Unconscious forgiveness is fear-based and usually keeps people around you who, based on their actions, don’t deserve to be around you or in your life.
Initially, this was a tough pill for me to swallow because I was so scared of being or feeling alone that I always forgave people out of fear and not out of love or self-love.
Self-love teaches that you are of value and that you do not need any situation or person that attempts to challenge, take advantage of, or disrupt that value. Self-love reminds us that our love, time and energy are precious and though infinite in capacity and given freely, do not come from a place of naiveté.
Conscious forgiveness means you will become best friends with the concept of “loving from a distance.”
Given, every situation where forgiveness comes into play will be different. Some situations don’t call for a person being immediately cut from your life and loved from a distance, while some situations most certainly do. Exercise this concept with care and mindfulness.
Conscious forgiveness is beautiful and always the favored method.
Loving from a distance is also beautiful and though it personally isn’t my favorite method, it can be the most freeing of the two.
As we begin our journeys and make our way further and further along, we will be able to identify quickly who is and isn’t healthy for us. Who should and shouldn’t be a regular part of our lives. Who deserves conscious forgiveness and a chance to remain part of our lives versus who deserves conscious forgiveness and to be loved from a distance. I can’t define this process for you because it is a subjective process on your journey that will be refined over time.
You need to access your spiritual power to do this comfortably. Most of us on our journeys don’t have this strength right away, we still keep people around out of fear or out of not wanting to hurt someone’s feelings. It isn’t about hurting someone’s feelings, it’s about honoring your feelings when someone else didn’t. It’s about having enough respect and love for yourself that walking away and loving from a distance gets repeatedly easier.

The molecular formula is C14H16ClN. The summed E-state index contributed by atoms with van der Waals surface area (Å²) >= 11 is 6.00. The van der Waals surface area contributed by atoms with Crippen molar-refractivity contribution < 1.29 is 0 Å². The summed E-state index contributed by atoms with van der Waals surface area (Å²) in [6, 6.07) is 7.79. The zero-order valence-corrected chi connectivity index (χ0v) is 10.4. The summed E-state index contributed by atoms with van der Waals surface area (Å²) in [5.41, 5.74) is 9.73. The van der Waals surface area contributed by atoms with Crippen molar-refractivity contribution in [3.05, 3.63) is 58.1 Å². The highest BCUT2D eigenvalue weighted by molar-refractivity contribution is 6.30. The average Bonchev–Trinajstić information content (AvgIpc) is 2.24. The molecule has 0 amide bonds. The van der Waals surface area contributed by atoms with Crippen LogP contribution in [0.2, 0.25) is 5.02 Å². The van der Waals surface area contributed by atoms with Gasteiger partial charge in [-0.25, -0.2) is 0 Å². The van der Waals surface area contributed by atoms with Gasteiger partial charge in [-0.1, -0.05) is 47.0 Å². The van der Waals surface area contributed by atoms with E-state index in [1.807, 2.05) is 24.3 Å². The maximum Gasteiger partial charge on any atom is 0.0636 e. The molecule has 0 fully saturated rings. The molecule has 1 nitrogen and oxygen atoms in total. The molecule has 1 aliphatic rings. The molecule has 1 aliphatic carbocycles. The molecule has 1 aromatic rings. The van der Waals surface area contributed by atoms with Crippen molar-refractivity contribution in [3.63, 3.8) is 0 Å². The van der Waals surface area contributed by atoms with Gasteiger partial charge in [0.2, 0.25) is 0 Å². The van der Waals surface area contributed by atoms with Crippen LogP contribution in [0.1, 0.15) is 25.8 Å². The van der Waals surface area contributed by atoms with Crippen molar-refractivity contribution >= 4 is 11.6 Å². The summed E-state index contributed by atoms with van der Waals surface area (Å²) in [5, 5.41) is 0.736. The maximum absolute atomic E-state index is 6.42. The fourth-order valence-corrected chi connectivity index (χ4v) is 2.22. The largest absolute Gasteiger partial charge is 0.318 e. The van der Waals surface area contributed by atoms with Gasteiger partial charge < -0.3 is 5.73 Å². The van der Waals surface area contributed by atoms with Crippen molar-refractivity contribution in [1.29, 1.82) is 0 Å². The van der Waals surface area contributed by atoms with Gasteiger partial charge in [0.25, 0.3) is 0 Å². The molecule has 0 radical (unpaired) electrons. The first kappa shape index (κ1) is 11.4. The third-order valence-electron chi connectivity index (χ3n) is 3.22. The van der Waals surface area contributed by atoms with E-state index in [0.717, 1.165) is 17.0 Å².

Conscious forgiveness does not mean becoming passive. Conscious forgiveness means becoming aggressive in your self-love, self-preservation and self-respect.
Allow conscious forgiveness to become a welcomed part of your journey. The only way this happens, which essentially is why the journey takes so much courage to begin and stay on, is when you are tested in this area. The tests will become increasingly difficult until you have mastered your practice of it.
It isn’t enough to understand the concept of conscious forgiveness, you have to be able to practice it and apply it to your experience and interactions with others.
Conscious forgiveness is a type of forgiveness that far surpasses any definition that you have of it while you are unconscious.
Conscious forgiveness does not seek revenge, it seeks restoration. Conscious forgiveness cannot exist in the same realm as the ego because conscious forgiveness derives from conscious love which is more powerful than the ego. Conscious love and forgiveness overpower the ego two-fold. Conscious forgiveness does not exchange self-love and inner strength for passivity and the giving over of our power to someone else. Conscious forgiveness does not rely on a change in circumstances because it recognizes that circumstances are circumstantial, it looks for a conscious change in the person behind the circumstance in which forgiveness was warranted in the first place.
Conscious forgiveness is not asked for, it is given freely and as soon as possible whether a hurtful action has been acknowledged by the other person(s) or not.
To consciously forgive is to give, first and foremost, yourself and, secondly, someone else the beautiful and life-altering gift of conscious love in spite of conditions, circumstances or actions.
Consciousness forgiveness means to embrace the humanity in yourself and others while gaining the wisdom in understanding how our human-experiences can benefit from the immense love that comes from being in alignment with Source.
On your journey, when faced with hurtful experiences, open your eyes and heart and remember to look at the situation from a place of higher awareness and consciousness so that you may see the situation is both transient and a necessary part of your journey.
I thank you for reading the fourth part of this series of “An Introduction to Theory of Consciousness” and I invite you to stay tuned for the fifth and final part of this series where I will discuss “Listening.”
I love you!!!